Sunday, September 12, 2010

Miso Izakaya - Atlanta

An izakaya always seemed like an excellent choice for dinner, but there are times the drive from Buckhead to Shoya Izakaya can get a little annoying. Looking for something new, my sister suggested Miso Izakaya in Inman Park. That name seemed familiar and I vaguely remembered receiving an email from them last summer. It seems like there was some negative feedback when they first opened and they subsequently changed the menu. Well, I may be a year or so late, but I finally got around to checking out Miso Izakaya.


I’ll spare you the details about the architecture and décor, but Miso Izakaya takes a much different approach than Shoya Izakaya, maybe a little more modern. As fun as interior design is, I find food much more interesting. So to ease past the décor, the harumaki was the first dish to our table.


These spring rolls were an excellent start to the meal.


Well fried and full of a peppery, pork filling, I was also a fan of the yuzu lemon dipping sauce. Unlike a lot of soy based sauces, the yuzu lemon sauce seemed to lighten the spring roll and really brighten the flavors.


Next in line was an order of gyoza.


Served pan-fried and with a sesame soy sauce, this was a relatively simple dish but extremely satisfying.

Pork, green onions, and sweet sesame soy sauce, it simply works.


With the next dish, my sister let me know I was on my own. Apparently the idea of a soft boiled soy egg just doesn’t appeal to her.


I’ll admit this is not a dish for the egg haters, but I really enjoyed this plate. The egg had that subtle soy flavor and the runny yolk was delicious with the char grilled rice.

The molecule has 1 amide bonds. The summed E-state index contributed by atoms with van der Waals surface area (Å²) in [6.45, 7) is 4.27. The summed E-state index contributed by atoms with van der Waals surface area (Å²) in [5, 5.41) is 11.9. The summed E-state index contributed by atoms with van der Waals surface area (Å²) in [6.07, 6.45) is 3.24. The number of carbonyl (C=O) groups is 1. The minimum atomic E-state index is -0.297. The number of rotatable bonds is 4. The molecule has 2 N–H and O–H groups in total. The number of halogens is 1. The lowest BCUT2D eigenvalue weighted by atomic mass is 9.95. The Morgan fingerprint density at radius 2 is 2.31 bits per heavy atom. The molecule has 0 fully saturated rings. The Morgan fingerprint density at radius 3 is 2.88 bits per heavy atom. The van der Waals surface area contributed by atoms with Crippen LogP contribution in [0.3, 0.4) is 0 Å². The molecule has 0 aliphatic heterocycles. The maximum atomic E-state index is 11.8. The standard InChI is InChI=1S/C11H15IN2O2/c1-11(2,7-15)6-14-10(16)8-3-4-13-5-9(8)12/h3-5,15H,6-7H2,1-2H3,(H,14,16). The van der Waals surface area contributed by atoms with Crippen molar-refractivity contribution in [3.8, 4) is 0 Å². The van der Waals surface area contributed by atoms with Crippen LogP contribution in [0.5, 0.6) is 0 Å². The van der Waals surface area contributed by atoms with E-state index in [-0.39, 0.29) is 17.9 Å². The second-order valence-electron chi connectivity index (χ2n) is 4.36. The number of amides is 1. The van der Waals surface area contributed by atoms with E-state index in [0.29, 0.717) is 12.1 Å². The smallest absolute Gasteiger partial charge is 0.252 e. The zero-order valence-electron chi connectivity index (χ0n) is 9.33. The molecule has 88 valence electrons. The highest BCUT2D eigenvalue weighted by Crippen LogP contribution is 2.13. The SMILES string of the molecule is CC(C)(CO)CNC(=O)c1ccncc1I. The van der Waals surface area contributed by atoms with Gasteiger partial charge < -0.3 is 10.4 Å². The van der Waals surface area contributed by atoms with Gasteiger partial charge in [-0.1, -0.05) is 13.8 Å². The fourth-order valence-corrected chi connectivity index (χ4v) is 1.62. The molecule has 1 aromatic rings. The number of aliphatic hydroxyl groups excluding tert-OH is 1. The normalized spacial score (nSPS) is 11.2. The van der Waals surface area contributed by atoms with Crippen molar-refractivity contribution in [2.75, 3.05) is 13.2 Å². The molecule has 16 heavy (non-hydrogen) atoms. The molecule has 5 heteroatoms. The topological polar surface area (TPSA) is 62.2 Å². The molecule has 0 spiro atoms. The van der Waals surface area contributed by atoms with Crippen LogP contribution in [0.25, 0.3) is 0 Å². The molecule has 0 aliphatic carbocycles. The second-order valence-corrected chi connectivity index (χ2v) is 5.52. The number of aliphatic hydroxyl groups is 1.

Moving to a dish that we both would enjoy, I went with the Blissful Glutton’s suggestion and ordered a Tonkatsu sandwich.

Not at all greasy, the panko covered pork tenderloin was well paired to the Tonkatsu sauce and sake slaw.


I also really enjoyed the fact this was served on plain white bread, no idea why.


Going back to something a little more familiar, I asked for an order of the Hamachi Kama.

As far as I can remember this is my first time having it fried and I was a little disappointed. Without the seasoned salt and slight smokiness and char from grilling, I felt something was missing. Still, with the supplied ponzu, this was a nice collar albeit an incomplete one.


One item on the menu that really stuck out to me was the Japodog.

It doesn’t seem like it would work. A hot dog topped with mayonnaise, seafood, and onions just seems wrong.


All that is forgotten once you experience the crisp snap of the casing, the creaminess of the mayo and seemingly subtle accents of the onions and seaweed. It might be messy and a little odd, but I’m a fan of this slightly eccentric dish.


Through all the blog reviews of Miso Izakaya, there seems to be one constant, the buns are awesome, the crispy duck bun in particular.

It’s like preaching to the choir. The bun is pillow soft and it contains a rich, crunchy duck stuffing. I would probably go back just for this.


Sharing an affinity for dumplings, we knew the fried gyoza wouldn’t be enough, so my sister asked for an order of shrimp shumai.


These dumplings are not shumai. This is dim sum har gao. Even with the name confusion these dumplings are quite good, but are in desperate need of some soy and chili dipping sauce.


Feeling the need to end with some over the top dish, the Galbi Ssam seemed to fit the bill perfectly.

Up until this point, everything with the exception of the Japodog had been relatively neat.


The galbi was tender and a great starting point for the wrap.


The choices for the wrap provided for a nice variety, but every time I had bean sprouts, kimchee, or sauce spilling everywhere, but in a good way.


When the check was presented, the was a simple dessert along with it.

We may have only scratched the surface on what Miso Izakaya has to offer, but I walked away extremely satisfied with what we had ordered. There were some real standouts, namely the Japodog, Crispy Duck Bun, and the Soft Boiled Soy Egg, but even the lesser dishes were up to par. I wouldn’t hesitate to return to Miso Izakaya and see how the rest of their buns stack up.



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